The University of Michigan Consumer Sentiment Index (MCSI), a monthly survey of how consumers feel about the economy, personal finances, business conditions, and purchasing conditions, ended March 2022 with a 59 .4%, which represents a decrease of 5.4% from the final reading of 62.8% in February 2022 and a decrease of 30.0% from the index reading of 84.9% a year ago in March 2021.
The end-March reading of 59.4% is 0.5% lower than what was already a decade-low of 59.7 recorded in mid-March.
The chief economist of the University of Michigan Survey of Consumers, Richard Curtin, said policymakers should consider the Russian invasion of Ukraine, which began on February 24 and entered its 32nd day on Sunday, a major source of ongoing economic disruption, with new COVID variants also being quite a minor factor.
The survey found that inflation has been the main cause of the growing pessimism, with the expected inflation rate for the following year at 5.4%, the highest since November 1981.
“When asked to explain changes in their finances in their own words, more consumers mentioned reduced living standards due to rising inflation than at any time except during the two worst recessions in the last fifty years: March from 1979 to April 1981, and from May to October 2008,” Curtin said. “Furthermore, 32% of all consumers expected their overall financial position to worsen in the coming year, the highest level recorded since surveys began in the mid-1940s.”
Curtin assessed that the combination of rising prices and less positive income expectations meant that half of all households anticipated declines in inflation-adjusted income in the coming year.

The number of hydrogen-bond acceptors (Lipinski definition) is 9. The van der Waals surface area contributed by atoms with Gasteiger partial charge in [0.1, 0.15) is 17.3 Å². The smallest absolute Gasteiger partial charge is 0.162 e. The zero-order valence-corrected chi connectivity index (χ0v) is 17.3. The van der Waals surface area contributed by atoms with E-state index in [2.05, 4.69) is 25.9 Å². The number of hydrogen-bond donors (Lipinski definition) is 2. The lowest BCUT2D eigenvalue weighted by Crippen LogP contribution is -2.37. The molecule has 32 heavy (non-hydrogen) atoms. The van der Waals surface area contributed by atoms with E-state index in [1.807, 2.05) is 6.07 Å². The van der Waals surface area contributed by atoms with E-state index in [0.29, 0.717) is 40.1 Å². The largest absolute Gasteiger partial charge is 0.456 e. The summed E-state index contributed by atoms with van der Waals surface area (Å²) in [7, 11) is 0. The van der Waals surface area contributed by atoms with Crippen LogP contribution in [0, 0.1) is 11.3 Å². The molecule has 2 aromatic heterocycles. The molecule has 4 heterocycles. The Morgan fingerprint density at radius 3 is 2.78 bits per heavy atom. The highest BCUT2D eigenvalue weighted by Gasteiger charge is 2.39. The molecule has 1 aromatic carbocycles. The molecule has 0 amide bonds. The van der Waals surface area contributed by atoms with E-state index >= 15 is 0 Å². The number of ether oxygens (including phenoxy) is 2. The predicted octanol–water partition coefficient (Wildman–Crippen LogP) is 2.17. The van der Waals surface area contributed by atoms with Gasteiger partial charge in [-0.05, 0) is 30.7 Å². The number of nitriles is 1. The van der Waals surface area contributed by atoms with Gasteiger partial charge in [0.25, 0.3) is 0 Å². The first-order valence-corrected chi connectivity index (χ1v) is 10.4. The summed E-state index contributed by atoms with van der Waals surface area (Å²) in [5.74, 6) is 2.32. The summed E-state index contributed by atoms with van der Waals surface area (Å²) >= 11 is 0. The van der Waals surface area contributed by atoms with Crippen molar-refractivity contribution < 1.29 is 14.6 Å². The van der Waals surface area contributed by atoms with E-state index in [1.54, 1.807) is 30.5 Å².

The only area of the economy where consumers remained optimistic was the labor market, with 30% of respondents anticipating in March that the unemployment rate was more likely to see further declines over the next year compared to 24. % of respondents who anticipated increases
“Strong job growth will continue to put upward pressure on wages, resulting in higher earnings and better job prospects,” Curtin said. “This force will then act to expand consumer demand and ultimately lead to another cycle of price and wage increases. These factors represent necessary (but not sufficient) conditions for the development of inflationary psychology as a prophecy.” self-fulfilling”.
In addition, he assessed that “the prevention of inflationary psychology is much less expensive before it becomes entrenched in the economic behavior of consumers and businesses.” While confidence that economic policies will solve the problem is essential, Curtin noted, sadly half of all consumers rated current policies unfavorably, more than triple the 16% who rated them favorably.
According to Investopedia, many consumers were concerned that the Federal Reserve was not acting adequately on the chances of nipping inflation in the bud in its early stages. The MCSI assessed in mid-January that respondents’ confidence in government policies fell to its lowest level since 2014.
MCSI’s end-March findings rated current economic conditions at 67.2%, down 1.5% from 68.2% in February and down 27.7% from a year ago. March 2021. The consumer expectations index was at 54.3% as of the end of March, down 8.6% from February’s 59.4% and a decrease of 31.9% from a year earlier in March of 2021.